Me*rid"i*an, n. [F.
méridien. See Meridian,
1. Midday; noon.
2. Hence: The highest point, as of success,
prosperity, or the like; culmination.
I have touched the highest point of all my
And from that full meridian of my glory
I haste now to my setting.
3. (Astron.) A great circle of the
sphere passing through the poles of the heavens and the zenith of a
given place. It is crossed by the sun at midday.
4. (Geog.) A great circle on the
surface of the earth, passing through the poles and any given place;
also, the half of such a circle included between the poles.
☞ The planes of the geographical and astronomical meridians
coincide. Meridians, on a map or globe, are lines drawn at certain
intervals due north and south, or in the direction of the poles.
Calculated for, or fitted to,
or adapted to, the meridian of,
suited to the local circumstances, capabilities, or special
All other knowledge merely serves the concerns of this
life, and is fitted to the meridian
thereof. Sir M. Hale.
-- First meridian, the meridian from which
longitudes are reckoned. The meridian of Greenwich is the one
commonly employed in calculations of longitude by geographers, and in
actual practice, although in various countries other and different
meridians, chiefly those which pass through the capitals of the
countries, are occasionally used; as, in France, the meridian of
Paris; in the United States, the meridian of Washington, etc. --
Guide meridian (Public Land Survey), a
line, marked by monuments, running North and South through a section
of country between other more carefully established meridians called
principal meridians, used for reference in surveying.
[U.S.] -- Magnetic meridian, a great circle,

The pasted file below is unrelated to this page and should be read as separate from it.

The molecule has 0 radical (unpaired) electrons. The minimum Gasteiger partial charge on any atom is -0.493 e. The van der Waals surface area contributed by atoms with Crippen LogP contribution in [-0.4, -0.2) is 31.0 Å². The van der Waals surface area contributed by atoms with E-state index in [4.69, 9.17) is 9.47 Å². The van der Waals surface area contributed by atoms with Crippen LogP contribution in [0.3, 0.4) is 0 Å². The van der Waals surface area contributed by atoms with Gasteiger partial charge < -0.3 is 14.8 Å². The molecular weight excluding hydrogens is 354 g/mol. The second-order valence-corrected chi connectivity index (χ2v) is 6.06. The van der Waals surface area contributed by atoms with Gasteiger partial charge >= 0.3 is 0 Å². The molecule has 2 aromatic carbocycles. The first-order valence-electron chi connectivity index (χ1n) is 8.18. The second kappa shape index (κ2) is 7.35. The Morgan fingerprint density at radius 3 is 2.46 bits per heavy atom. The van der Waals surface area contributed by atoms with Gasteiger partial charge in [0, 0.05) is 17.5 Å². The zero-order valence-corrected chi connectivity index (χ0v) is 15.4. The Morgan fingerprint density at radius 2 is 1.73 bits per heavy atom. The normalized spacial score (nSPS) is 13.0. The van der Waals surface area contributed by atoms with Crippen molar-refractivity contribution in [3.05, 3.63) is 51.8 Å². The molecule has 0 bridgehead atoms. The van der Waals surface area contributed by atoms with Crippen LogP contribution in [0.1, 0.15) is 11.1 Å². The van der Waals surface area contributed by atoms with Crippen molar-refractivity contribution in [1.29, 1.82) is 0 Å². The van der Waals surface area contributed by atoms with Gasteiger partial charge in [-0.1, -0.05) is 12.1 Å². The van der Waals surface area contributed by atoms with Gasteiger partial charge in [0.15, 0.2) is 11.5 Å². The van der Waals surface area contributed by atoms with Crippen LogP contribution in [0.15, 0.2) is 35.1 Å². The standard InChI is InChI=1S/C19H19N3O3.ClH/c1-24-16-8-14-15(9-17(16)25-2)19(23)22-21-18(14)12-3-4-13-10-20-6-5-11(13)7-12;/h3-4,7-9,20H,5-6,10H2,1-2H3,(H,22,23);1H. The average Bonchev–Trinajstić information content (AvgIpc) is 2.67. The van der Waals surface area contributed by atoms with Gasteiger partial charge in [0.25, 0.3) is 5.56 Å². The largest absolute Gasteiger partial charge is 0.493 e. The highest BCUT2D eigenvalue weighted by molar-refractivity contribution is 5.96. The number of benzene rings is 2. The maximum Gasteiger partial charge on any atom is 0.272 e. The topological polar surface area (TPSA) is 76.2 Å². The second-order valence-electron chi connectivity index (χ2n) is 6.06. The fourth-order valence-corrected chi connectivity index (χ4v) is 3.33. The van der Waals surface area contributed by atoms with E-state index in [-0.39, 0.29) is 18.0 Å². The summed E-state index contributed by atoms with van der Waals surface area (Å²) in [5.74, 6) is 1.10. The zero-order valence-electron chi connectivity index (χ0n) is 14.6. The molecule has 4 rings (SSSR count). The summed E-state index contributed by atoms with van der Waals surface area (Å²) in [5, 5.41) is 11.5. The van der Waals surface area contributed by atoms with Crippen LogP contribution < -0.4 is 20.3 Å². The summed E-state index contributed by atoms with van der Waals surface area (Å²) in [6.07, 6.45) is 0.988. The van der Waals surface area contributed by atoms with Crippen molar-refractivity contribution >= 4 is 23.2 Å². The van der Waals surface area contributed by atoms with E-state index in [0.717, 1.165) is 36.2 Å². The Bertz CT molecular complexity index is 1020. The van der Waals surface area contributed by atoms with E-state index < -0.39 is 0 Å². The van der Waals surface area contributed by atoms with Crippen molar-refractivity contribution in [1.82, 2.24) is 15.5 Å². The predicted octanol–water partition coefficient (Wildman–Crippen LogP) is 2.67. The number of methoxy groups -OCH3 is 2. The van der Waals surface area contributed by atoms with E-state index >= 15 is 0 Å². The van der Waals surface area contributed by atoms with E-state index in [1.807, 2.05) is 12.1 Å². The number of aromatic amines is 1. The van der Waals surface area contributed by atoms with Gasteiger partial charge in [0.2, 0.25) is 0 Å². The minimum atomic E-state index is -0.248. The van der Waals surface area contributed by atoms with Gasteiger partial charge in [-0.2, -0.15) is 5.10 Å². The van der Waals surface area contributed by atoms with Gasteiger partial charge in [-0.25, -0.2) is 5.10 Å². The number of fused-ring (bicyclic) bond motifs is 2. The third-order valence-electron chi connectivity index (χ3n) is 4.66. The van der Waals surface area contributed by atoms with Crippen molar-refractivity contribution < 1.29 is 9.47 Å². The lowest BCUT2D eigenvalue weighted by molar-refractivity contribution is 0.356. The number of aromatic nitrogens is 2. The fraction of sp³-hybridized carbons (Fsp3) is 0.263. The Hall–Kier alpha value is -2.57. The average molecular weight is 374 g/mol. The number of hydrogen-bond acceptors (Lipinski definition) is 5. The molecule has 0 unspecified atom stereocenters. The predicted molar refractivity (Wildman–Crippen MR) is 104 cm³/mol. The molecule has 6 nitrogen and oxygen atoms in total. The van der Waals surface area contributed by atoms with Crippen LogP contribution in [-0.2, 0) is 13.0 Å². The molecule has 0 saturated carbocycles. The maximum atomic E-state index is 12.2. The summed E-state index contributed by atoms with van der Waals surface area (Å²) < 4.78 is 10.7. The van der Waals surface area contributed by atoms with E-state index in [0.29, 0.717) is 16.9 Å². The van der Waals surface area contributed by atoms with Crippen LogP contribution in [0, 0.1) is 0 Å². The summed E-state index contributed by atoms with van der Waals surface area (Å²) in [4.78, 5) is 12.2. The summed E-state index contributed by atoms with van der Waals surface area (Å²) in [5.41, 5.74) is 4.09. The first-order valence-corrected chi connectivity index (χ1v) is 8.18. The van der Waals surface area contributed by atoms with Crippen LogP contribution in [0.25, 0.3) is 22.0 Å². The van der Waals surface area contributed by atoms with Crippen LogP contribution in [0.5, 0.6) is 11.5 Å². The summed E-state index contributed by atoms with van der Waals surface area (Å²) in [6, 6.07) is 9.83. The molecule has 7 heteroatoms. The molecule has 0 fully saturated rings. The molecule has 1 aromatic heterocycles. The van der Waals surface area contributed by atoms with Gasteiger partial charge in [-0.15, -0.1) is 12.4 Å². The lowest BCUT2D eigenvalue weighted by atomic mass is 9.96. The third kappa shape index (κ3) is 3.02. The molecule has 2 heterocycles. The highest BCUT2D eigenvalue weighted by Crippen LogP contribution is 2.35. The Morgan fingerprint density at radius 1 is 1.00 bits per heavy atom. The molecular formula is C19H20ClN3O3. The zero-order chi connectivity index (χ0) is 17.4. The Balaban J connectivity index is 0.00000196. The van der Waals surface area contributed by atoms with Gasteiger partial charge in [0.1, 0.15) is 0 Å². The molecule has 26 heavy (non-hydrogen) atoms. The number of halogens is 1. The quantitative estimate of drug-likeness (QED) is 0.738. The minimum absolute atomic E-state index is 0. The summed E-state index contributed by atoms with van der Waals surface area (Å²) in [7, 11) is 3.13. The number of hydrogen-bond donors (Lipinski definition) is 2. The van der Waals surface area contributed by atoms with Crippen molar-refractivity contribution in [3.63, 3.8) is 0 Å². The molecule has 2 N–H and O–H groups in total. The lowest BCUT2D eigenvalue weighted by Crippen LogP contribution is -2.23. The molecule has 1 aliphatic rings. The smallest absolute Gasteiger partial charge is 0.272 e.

passing through the zenith and coinciding in direction with the
magnetic needle, or a line on the earth's surface having the same
direction. -- Meridian circle
(Astron.), an instrument consisting of a telescope
attached to a large graduated circle and so mounted that the
telescope revolves like the transit instrument in a meridian plane.
By it the right ascension and the declination of a star may be
measured in a single observation. -- Meridian
instrument (Astron.), any astronomical
instrument having a telescope that rotates in a meridian plane.
-- Meridian of a globe, or Brass
meridian, a graduated circular ring of brass, in which
the artificial globe is suspended and revolves.
Me*rid"i*an (?), a. [F.
méridien, L. meridianus pertaining to noon, fr.
meridies noon, midday, for older medidies;
medius mid, middle + dies day. See Mid, and
Diurnal.] 1. Being at, or pertaining to,
midday; belonging to, or passing through, the highest point attained
by the sun in his diurnal course. "Meridian hour."
Tables . . . to find the altitude
2. Pertaining to the highest point or
culmination; as, meridian splendor.